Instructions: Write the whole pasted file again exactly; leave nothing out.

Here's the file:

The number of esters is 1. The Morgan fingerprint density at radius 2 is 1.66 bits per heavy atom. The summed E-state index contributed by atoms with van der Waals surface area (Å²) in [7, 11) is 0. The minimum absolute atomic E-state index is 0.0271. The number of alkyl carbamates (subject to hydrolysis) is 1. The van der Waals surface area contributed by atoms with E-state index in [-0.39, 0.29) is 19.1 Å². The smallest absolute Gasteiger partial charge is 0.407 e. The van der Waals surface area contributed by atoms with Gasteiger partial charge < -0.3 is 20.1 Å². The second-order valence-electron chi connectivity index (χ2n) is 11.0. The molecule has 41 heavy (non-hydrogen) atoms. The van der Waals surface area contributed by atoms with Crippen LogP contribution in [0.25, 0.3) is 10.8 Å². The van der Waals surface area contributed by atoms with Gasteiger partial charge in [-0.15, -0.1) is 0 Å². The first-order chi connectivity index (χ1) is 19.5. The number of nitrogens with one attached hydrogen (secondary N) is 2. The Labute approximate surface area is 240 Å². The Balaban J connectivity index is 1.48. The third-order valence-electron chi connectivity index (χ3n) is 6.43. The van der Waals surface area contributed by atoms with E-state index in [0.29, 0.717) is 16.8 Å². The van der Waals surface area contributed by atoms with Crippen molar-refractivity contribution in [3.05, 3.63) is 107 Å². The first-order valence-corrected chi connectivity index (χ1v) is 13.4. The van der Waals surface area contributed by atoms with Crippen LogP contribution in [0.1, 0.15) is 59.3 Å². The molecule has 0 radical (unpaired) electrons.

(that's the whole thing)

The number of esters is 1. The Morgan fingerprint density at radius 2 is 1.66 bits per heavy atom. The summed E-state index contributed by atoms with van der Waals surface area (Å²) in [7, 11) is 0. The minimum absolute atomic E-state index is 0.0271. The number of alkyl carbamates (subject to hydrolysis) is 1. The van der Waals surface area contributed by atoms with E-state index in [-0.39, 0.29) is 19.1 Å². The smallest absolute Gasteiger partial charge is 0.407 e. The van der Waals surface area contributed by atoms with Gasteiger partial charge < -0.3 is 20.1 Å². The second-order valence-electron chi connectivity index (χ2n) is 11.0. The molecule has 41 heavy (non-hydrogen) atoms. The van der Waals surface area contributed by atoms with Crippen LogP contribution in [0.25, 0.3) is 10.8 Å². The van der Waals surface area contributed by atoms with Gasteiger partial charge in [-0.15, -0.1) is 0 Å². The first-order chi connectivity index (χ1) is 19.5. The number of nitrogens with one attached hydrogen (secondary N) is 2. The Labute approximate surface area is 240 Å². The Balaban J connectivity index is 1.48. The third-order valence-electron chi connectivity index (χ3n) is 6.43. The van der Waals surface area contributed by atoms with E-state index in [0.29, 0.717) is 16.8 Å². The van der Waals surface area contributed by atoms with Crippen molar-refractivity contribution in [3.05, 3.63) is 107 Å². The first-order valence-corrected chi connectivity index (χ1v) is 13.4. The van der Waals surface area contributed by atoms with Crippen LogP contribution in [0.1, 0.15) is 59.3 Å². The molecule has 0 radical (unpaired) electrons.